OBJECTIVE: To assess the efficacy of posterior instrumentation and vertebral reconstruction with biodegradable calcium phosphate cement (CPC) in the treatment of osteoporotic vertebral compression fracture with neurologic deficit. BACKGROUND: vertebroplasty consists of the injection of polymethylmethacrylate (PMMA) cement into the vertebral body. While PMMA has high mechanical strength, it cures fast and thus allows only a short handling time. Other potential problems of using PMMA injection may include damage to surrounding tissues due to the high polymerization temperature or by the toxic unreacted monomer and the lack of long-term biocompatibility. Bone mineral cements such as calcium carbonate and CPCs have a longer working time and low thermal effect. They are also biodegradable while providing good mechanical strength. However, the viscosity of injectable mineral cements is high, and the infiltration of these cements into the vertebral body has been questioned. Recently, the infiltration properties of CPC have been significantly improved, making it more suitable for injection into the vertebral bodies for vertebral reconstruction. methods: Five patients were included in this open prospective study. Inclusion criteria were delayed collapsed vertebral compression fractures responsible for severe pain and neurologic dysfunction necessitating posterior decompression surgery. Of five patients, two were male and three were female with an average age at surgery of 80.4 years (71-85 years) and an average duration of follow-up of 2.5 years (2-3.5 years). Evaluation of clinical data was based on x-ray, Japanese Orthopaedic association (JOA) score for low back pain (full score is 29 points), and visual analog scale (VAS). RESULTS: The levels of the delayed collapsed vertebrae were T10, L1, and L2 (for one patient each) and L4 (two patients). All patients were in poor condition, for example, renal failure, heart failure, and chronic hepatitis. The average operative time was 2 hours (1 hour 36 minutes to 2 hours 16 minutes), and intraoperative bleeding was 181 mL (85-236 mL). As for clinical symptoms, preoperative JOA score averaged 17.8 points and was improved to 26 points postoperatively, while the preoperative VAS score of 8.6 points improved to 2 points postoperatively. Morphologic evaluation showed preoperative vertebral compression ratio averaged 41% and improved to 74% immediately after the operation and finally settled at 68%. Just one of five cases experienced late vertebral collapse 3 months after the operation. CONCLUSION: Vertebral reconstruction with biodegradable CPC in the treatment of osteoporotic vertebral compression fracture using instrumentation was a safe and useful surgical treatment.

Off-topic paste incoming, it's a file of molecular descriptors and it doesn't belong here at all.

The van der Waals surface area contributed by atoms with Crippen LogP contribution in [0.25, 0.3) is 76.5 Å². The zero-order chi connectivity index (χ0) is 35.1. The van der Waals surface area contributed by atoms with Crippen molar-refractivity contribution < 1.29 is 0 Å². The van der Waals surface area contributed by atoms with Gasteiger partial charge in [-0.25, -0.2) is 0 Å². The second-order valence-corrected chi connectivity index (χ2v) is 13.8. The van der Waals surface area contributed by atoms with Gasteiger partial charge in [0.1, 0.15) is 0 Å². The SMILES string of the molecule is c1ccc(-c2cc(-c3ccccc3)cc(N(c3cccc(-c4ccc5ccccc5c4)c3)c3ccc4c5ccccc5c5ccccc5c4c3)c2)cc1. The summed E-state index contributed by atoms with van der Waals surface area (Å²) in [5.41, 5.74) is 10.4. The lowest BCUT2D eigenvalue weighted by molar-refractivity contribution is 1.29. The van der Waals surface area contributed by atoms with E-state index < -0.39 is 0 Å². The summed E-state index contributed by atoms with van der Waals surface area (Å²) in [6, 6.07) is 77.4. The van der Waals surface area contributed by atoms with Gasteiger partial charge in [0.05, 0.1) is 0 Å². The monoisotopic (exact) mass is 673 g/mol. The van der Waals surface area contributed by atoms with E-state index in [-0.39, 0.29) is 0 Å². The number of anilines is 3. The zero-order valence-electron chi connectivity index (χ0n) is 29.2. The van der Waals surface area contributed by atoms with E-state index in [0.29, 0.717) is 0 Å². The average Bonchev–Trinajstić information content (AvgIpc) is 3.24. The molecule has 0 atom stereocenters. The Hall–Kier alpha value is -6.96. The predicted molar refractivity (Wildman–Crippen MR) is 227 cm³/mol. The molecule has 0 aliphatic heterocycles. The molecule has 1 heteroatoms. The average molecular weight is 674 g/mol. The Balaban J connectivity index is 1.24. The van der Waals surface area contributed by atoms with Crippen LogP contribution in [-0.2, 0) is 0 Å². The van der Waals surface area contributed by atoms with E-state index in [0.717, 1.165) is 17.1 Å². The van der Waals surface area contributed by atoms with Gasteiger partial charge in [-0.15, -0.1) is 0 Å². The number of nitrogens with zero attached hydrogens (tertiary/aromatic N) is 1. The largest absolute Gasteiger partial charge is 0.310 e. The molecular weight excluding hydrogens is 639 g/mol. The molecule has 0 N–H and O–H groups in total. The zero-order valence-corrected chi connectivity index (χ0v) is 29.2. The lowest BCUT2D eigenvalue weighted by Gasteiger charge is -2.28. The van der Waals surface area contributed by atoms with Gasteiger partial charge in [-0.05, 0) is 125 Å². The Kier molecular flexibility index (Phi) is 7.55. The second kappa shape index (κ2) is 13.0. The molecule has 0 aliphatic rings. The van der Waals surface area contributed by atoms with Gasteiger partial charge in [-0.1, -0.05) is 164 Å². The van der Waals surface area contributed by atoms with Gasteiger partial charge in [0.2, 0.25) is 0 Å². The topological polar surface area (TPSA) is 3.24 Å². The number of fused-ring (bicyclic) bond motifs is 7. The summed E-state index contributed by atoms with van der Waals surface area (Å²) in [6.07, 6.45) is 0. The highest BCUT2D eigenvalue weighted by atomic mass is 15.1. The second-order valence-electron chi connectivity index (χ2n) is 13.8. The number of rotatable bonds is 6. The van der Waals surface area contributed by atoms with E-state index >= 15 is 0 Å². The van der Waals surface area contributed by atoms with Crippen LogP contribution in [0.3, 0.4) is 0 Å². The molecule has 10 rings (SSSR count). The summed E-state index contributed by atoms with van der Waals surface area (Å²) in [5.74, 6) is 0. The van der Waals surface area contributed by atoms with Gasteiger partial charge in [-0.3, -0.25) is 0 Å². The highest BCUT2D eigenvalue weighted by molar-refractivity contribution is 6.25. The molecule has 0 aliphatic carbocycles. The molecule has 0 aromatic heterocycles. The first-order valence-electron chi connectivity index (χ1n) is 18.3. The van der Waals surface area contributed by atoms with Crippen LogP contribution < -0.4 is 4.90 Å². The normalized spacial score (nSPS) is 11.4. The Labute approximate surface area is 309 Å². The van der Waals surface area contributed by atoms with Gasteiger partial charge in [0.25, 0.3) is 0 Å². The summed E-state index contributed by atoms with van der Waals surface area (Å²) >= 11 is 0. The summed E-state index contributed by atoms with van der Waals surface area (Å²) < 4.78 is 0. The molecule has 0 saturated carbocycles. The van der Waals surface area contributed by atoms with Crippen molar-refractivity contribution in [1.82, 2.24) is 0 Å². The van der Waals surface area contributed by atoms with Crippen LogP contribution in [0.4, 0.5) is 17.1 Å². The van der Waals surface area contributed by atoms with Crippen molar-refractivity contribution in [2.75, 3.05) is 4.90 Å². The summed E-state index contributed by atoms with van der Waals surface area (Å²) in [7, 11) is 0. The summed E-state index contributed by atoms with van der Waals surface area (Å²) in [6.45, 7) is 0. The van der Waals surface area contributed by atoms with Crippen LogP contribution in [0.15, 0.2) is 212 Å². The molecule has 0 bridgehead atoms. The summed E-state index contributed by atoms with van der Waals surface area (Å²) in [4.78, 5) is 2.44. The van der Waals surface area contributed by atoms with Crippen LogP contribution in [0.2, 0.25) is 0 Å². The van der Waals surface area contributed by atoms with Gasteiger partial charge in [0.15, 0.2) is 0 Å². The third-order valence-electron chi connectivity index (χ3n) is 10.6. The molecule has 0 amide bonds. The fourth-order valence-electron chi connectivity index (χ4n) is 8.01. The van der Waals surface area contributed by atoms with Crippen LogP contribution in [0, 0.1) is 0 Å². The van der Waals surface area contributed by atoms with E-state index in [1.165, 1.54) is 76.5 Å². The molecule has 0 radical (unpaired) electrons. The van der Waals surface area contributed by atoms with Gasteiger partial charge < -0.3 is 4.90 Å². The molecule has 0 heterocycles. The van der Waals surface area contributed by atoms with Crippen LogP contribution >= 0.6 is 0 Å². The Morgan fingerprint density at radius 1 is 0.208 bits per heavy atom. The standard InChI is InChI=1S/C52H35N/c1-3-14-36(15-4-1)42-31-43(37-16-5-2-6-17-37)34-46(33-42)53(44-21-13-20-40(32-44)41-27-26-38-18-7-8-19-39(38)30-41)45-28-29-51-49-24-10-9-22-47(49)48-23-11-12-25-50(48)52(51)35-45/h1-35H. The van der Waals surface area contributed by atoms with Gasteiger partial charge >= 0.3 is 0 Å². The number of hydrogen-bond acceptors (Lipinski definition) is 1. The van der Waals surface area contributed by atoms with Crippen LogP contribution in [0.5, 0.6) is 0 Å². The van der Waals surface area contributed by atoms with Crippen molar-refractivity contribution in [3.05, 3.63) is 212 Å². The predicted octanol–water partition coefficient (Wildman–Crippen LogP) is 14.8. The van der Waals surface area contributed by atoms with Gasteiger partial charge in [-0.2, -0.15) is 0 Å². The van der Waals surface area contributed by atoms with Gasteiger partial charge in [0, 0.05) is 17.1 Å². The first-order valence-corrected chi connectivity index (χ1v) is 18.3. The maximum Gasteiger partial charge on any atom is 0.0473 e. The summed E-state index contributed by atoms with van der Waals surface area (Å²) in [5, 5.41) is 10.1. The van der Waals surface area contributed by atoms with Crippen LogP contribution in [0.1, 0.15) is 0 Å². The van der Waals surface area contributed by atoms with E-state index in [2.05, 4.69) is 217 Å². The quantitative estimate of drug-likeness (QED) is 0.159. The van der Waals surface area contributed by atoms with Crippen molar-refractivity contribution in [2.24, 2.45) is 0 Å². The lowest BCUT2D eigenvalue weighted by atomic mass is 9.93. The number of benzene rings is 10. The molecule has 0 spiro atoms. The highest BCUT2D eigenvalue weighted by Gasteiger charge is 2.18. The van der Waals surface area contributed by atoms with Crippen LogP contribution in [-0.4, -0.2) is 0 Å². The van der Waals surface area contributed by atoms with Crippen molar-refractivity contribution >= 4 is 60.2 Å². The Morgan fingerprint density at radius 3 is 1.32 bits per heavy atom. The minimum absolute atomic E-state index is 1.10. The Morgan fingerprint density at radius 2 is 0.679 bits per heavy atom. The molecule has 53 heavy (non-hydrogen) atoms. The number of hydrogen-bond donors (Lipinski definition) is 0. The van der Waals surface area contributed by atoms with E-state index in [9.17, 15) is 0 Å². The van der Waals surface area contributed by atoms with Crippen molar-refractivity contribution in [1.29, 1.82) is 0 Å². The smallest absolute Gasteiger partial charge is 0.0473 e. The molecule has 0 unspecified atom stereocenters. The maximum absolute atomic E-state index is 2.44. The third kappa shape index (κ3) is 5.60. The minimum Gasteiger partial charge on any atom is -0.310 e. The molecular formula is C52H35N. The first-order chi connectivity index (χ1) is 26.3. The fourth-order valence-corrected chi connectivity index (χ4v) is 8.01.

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20/45. Response of fractured osteoporotic bone to polymethylacrylate after vertebroplasty: case report.

    BACKGROUND CONTEXT: Polymethylmethacrylate (PMMA) is the most commonly used bone cement for vertebroplasties to treat osteoporotic vertebral compression fractures (VCFs). Several studies have described the reaction of normal bone to PMMA, but it is still unclear how fractured osteoporotic bone responds to PMMA. PURPOSE: To describe the response of fractured osteoporotic bone to PMMA after vertebroplasty. STUDY DESIGN/SETTING: Case report. methods: A 69-year-old woman with a previous vertebroplasty at T8 to treat an osteoporotic VCF was admitted to the hospital after she developed lower extremity motor weakness, diffuse hypoesthesia and decreased rectal tone. magnetic resonance imaging studies of the thoracic spine showed that she had severe spinal cord compression at the level of T8 and T9, as well as akyphotic deformity. A corpectomy of T8 and T9 was performed as part of a spinal cord decompression procedure. Tissue from vertebral body T8, intervertebral discs T7-T8 and T8-T9 and the PMMA implant were then submitted for histologic evaluation.RESULTS: Vertebral body T8 demonstrated viable bone trabeculae, osteoid. fibrosis, granulation tissue and multinucleated giant cells containing PMMA. Scattered necrotic bone fragments were identified throughout the vertebral body, most evident near the PMMA. PMMA leakage into the T7-T8 disc was identified without significant disc inflammation or necrosis. CONCLUSION: Fractured osteoporotic bone is capable of undergoing a reparative healing response after vertebroplasty using PMMA.